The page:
Editor's Note: All week, CNN examines the stimulus and looks at one of the greatest areas of concern for Americans: the economy. Today, can a $5.5 million resort town restoration project be a good use of stimulus aid? Our Christine Romans finds out why one woman is grateful for the stimulus. And tomorrow on American Morning, we find out why a bridge that was built to make residents safe is now being called a waste of their money.
By Christine Romans and Sara Lane, CNN
Rehoboth Beach, Delaware (CNN) – It's the dead of winter and Rehoboth Beach is hopping...with construction workers rebuilding a mile of old boardwalk with $5.5 million stimulus dollars.
City Commissioner Stan Mills shows off the project to CNN, thrilled that the boardwalk will be finished for the start of the season. It's frigid here now, but more than a dozen workers are dumping sand, laying boards, and maneuvering heavy equipment. All thanks to the massive federal stimulus.
"There would be no workers here. There would be no workers potentially getting paychecks," Mills says, saying that parts of the boardwalk were crumbling and more than 50 years old.
But stimulus for a resort town? The project landed on a Republican list of wasteful stimulus projects. Even a local Democrat, Angel Clark,staged a small protest against it. She's worried America is spending money it doesn't have on projects it doesn't need.
"Five and a half million dollars is an extremely large amount of money," Clark says. "It doesn't make sense to me the concept of using money to build this boardwalk when it was already functional."
But don't tell Stan Mills it's waste and not stimulus. Anything that attracts tourists, he says, helps the restaurants, shops and hotels, who in turn hire workers.
"Certainly to let something deteriorate would be a turnoff, and at worst case, it would be a safety issue," Mills says.
The famous boardwalk is not Rehoboth's only stimulus project. Two miles away, in a low-income neighborhood where people make less than $20,000 a year, is a much smaller stimulus project for $130,000.
A small band of neighborhood residents are learning basic weatherization skills, and using them to repair and insulate local homes.
In the shadow of the big multi-million-dollar boardwalk project, do these residents feel slighted by their much smaller grant?
"We've got to have the boardwalk, because that keeps me working," says Eleanor Whaley. Like most of her neighbors, Whaley works in the beach resort town and depends on tourists. Whaley says she's glad Rehoboth Beach got the huge grant, but she and her neighbors could have used a lot more stimulus money too.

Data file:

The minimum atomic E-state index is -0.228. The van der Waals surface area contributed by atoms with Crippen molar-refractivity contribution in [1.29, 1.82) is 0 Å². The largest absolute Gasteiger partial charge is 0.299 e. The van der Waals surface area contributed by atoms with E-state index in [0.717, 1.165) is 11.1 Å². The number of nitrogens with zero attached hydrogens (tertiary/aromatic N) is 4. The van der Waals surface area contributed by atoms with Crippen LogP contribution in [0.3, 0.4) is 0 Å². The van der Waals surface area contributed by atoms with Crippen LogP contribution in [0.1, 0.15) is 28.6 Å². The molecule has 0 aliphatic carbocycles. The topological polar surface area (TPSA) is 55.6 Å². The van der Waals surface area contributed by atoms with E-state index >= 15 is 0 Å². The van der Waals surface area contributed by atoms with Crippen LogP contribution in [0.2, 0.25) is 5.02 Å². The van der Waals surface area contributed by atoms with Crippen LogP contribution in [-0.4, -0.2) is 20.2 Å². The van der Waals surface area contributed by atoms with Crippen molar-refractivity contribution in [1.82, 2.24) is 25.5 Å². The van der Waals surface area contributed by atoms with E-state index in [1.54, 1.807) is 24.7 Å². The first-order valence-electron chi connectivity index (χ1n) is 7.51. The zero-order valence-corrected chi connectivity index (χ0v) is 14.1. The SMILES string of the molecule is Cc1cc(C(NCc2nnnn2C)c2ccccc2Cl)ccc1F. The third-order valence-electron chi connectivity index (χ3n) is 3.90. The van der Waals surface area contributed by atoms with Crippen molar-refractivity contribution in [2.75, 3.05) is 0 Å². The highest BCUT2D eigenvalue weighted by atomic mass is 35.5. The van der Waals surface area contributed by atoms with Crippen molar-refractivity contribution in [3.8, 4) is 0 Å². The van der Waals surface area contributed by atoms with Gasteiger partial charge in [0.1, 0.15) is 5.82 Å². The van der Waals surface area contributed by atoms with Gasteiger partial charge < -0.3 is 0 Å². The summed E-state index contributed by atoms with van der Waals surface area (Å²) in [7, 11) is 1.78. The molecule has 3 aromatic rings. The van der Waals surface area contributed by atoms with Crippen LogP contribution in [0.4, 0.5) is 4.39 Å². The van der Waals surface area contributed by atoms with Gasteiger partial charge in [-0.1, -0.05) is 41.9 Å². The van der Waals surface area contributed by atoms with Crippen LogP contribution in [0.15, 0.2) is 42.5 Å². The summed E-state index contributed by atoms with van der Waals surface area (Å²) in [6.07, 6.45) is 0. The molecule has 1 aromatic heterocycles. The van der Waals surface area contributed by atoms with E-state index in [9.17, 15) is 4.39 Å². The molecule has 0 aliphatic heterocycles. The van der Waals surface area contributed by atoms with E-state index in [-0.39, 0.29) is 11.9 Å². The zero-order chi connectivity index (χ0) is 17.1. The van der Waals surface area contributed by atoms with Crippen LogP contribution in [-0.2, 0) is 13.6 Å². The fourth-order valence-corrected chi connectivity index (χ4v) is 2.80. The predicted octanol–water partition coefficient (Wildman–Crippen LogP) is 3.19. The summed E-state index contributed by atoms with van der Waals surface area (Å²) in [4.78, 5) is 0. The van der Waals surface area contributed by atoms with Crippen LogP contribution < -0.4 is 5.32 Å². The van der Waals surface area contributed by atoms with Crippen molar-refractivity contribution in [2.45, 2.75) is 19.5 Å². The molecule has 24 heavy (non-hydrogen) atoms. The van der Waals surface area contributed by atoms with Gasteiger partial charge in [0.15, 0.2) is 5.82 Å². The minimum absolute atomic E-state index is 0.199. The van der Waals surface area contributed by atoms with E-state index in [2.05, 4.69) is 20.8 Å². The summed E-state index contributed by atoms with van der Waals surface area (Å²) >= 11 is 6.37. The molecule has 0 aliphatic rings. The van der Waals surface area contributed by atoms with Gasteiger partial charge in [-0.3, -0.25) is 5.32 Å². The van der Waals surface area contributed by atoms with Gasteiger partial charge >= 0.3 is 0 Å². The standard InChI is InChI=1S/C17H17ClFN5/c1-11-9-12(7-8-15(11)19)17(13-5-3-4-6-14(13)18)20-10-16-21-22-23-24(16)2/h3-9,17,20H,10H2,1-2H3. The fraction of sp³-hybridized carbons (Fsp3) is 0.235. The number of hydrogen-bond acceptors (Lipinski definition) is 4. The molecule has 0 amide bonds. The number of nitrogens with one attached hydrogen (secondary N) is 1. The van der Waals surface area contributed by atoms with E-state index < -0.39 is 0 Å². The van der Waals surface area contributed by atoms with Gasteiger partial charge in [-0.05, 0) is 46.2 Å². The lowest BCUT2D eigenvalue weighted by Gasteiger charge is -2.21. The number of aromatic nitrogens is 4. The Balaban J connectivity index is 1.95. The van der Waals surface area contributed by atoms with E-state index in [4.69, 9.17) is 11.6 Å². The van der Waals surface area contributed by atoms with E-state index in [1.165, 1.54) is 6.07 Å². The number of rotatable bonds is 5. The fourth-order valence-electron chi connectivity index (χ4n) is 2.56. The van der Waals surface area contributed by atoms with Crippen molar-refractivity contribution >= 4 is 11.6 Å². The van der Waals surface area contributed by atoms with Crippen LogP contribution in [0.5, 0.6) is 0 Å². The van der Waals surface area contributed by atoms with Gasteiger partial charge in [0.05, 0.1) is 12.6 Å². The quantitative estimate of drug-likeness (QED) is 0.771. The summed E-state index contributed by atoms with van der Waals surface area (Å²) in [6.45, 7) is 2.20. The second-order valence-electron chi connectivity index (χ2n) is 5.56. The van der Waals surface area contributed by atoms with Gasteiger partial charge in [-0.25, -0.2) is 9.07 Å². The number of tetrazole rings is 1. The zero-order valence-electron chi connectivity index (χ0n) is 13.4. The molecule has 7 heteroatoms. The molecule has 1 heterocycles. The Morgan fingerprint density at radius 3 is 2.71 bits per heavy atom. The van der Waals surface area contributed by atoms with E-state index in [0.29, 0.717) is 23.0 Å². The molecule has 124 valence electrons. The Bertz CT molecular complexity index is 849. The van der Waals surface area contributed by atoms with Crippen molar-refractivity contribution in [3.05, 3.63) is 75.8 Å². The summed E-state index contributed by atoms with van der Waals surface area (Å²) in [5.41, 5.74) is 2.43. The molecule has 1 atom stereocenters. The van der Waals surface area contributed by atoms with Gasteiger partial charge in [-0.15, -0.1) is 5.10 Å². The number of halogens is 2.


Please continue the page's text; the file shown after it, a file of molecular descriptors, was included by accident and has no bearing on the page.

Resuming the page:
Whaley is vice president of the West Rehoboth Community Land Trust, which is managing the weatherization project. The group hopes to eventually buy land in the community to build new affordable homes.
With $5.5 million, says Richard Legatski, the group's president, "We could make this whole community into a very nice, desirable place to live. We could provide housing that they could afford, that would be much nicer."
Making do with the $130,000 grant, the group is training eight people to weatherize homes, hoping it will lead to better jobs as the country invests more in home energy efficiency.
Besides training with the program, Eleanor has also seen a direct benefit in her house. Two bathrooms in her small trailer were ruined by leaking water that destroyed insulation and left hot air streaming out in winter. Her heating bill was $230 a month. The weatherizing program paid to repair the bathrooms and Whaley has seen her heating bill drop by $40. The program will also replace her windows, and Whaley expects to see an even greater energy savings.
"I think it's the best thing that could have happened, not only for me, but for other residents that are living here in the community," Whaley says of the stimulus money.
It's hard to gauge the economic benefits of either stimulus program, but the West Rehoboth project has created one job for Kevin McKinney, the project manager, and the boardwalk rebuild has created the equivalent of about 31 full-time jobs, according to the Delaware Department of Transportation.
Eleanor Whaley and Stan Mills say their projects will also have long-term benefits, creating future jobs and bringing in more tourists to keep the area growing.
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